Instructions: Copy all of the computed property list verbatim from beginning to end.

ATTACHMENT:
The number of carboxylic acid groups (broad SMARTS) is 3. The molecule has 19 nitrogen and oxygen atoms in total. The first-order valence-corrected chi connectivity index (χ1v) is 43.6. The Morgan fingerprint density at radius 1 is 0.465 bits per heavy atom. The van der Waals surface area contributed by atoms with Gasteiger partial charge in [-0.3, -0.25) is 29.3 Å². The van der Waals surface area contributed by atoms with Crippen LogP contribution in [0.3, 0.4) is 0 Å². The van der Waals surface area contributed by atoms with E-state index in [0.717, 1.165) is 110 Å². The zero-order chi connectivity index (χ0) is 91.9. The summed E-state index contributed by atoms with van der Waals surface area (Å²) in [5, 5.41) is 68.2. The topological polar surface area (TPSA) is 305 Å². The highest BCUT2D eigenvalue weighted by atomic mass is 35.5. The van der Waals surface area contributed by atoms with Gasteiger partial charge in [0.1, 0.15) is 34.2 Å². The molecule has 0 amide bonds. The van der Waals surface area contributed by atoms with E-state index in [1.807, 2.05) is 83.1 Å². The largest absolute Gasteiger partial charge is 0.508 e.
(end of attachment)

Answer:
The number of carboxylic acid groups (broad SMARTS) is 3. The molecule has 19 nitrogen and oxygen atoms in total. The first-order valence-corrected chi connectivity index (χ1v) is 43.6. The Morgan fingerprint density at radius 1 is 0.465 bits per heavy atom. The van der Waals surface area contributed by atoms with Gasteiger partial charge in [-0.3, -0.25) is 29.3 Å². The van der Waals surface area contributed by atoms with Crippen LogP contribution in [0.3, 0.4) is 0 Å². The van der Waals surface area contributed by atoms with E-state index in [0.717, 1.165) is 110 Å². The zero-order chi connectivity index (χ0) is 91.9. The summed E-state index contributed by atoms with van der Waals surface area (Å²) in [5, 5.41) is 68.2. The topological polar surface area (TPSA) is 305 Å². The highest BCUT2D eigenvalue weighted by atomic mass is 35.5. The van der Waals surface area contributed by atoms with Gasteiger partial charge in [0.1, 0.15) is 34.2 Å². The molecule has 0 amide bonds. The van der Waals surface area contributed by atoms with E-state index in [1.807, 2.05) is 83.1 Å². The largest absolute Gasteiger partial charge is 0.508 e.